Sewer clean-outs are handy whenever you have a sewer main clog or when you have a tough stoppage to clear. One thing to keep in mind is that clean-out caps can leak just like any other plumbing fitting. It's a good idea to know where all of the clean-outs are located in your home so you can check them periodically.
Why Check for Leaking Clean-Outs?
While crawling under a house recently, I came across three clean-outs and all three caps were leaking. Even though these leaks were minor, this isn't something you want to ignore (this is a sewer line, after all). Since the clean-outs are usually located in the basement or crawl space under the house, it isn't a problem you are likely to notice. One way to catch the problem early is to check the clean-outs as part of your routine plumbing maintenance.
Why Clean-Outs Leak
Clean-out plugs are threaded for one very good reason: They must be removable to provide access to the pipe. That's the sole purpose of a clean-out fitting. But the threads are also the downfall of the clean-out, in terms of holding liquid, that is. Threaded fittings have to fit really well to be liquid-tight, and when it comes to cheap plastic clean-out plugs, the tolerances simply aren't close enough to do the job in many cases. Old brass clean-out plugs can leak, too, for the same reason. Threaded clean-out plugs are widely used and the best option for a tight seal with little or no issue of dislodging under pressure.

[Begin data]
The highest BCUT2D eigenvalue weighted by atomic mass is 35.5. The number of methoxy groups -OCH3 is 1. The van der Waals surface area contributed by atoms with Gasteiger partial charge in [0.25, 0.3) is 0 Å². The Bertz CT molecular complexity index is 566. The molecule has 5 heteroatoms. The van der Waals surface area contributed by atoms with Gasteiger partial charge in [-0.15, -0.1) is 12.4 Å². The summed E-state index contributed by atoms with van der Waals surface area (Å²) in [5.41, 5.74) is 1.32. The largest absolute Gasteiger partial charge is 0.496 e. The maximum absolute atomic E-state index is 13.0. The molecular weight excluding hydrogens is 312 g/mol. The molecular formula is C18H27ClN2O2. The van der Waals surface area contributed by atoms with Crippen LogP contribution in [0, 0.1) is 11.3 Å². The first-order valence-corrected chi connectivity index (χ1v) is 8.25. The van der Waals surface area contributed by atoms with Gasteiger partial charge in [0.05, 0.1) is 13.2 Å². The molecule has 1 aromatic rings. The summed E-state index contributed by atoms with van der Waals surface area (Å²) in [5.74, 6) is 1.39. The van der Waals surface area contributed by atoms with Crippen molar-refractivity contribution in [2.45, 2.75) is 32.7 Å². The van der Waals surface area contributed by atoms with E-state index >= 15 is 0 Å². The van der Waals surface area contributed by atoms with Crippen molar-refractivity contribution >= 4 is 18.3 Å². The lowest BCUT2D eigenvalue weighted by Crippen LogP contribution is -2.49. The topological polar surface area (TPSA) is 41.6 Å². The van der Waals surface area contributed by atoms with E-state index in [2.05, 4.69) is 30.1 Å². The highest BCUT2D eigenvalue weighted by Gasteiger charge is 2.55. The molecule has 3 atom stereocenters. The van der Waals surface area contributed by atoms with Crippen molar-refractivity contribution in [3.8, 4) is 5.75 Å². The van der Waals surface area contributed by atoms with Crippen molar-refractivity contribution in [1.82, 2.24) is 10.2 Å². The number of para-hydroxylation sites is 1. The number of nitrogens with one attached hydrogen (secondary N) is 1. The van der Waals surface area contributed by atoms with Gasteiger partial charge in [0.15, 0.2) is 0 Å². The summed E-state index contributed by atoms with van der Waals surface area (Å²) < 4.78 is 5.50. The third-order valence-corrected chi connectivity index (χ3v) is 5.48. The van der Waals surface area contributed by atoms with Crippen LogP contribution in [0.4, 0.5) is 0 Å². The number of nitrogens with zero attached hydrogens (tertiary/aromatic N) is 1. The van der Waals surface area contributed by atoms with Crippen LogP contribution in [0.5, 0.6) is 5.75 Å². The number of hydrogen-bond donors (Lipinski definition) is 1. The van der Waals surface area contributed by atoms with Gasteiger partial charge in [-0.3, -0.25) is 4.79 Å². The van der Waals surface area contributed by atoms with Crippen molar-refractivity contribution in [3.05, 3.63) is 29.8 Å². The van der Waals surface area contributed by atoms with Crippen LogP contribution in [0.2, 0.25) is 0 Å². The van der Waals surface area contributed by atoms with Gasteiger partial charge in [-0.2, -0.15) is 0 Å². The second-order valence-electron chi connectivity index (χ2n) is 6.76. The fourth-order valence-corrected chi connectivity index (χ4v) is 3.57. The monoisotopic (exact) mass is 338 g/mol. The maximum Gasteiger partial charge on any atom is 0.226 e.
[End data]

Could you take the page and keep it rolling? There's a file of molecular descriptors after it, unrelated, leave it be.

Beware Leaky Clean-Outs
While it's a good idea to check for leaky clean-outs, that doesn't mean you should always remove a clean-out that seems to be leaking. Why? Because if something is leaking out of the clean-out, there's a good chance the drainpipe is full of wastewater (and you know what's in wastewater). Drains are designed to get rid of waste without pressure; they're not designed for holding the excess pressure of lots of water. This is one reason why the threads on clean-out plugs don't have to be as tight as those on water supply piping.
If you remove a clean-out that's leaking, and the drain happens to be backed up, you could unleash a terrible, swift, and stinky stream of wastewater into your home. Best to play it safe. If all the drains, including the toilet, are working normally and not at all slow, there probably is no backup, and it's ok to remove a clean-out. Just do it slowly, and check for extra liquid coming out as the plug unthreads. Also, stand to the side before you make the last few turns on the clean-out plug, just in case there's a gusher.
How to Seal a Leaky Clean-Out
Clean-out plugs usually can be sealed with plumber's tape, or pipe thread tape, (commonly known as "Teflon tape," although there's no such product of that name) or with pipe dope, or pipe joint compound. Simply wrap the threads of the clean-out plug a few times with the tape, or wipe on a liberal coating of pipe dope, and reinstall the plug. Remember to wrap the tape clockwise (when viewed from the underside of the cap) so the tape doesn't bunch up when you thread on the plug.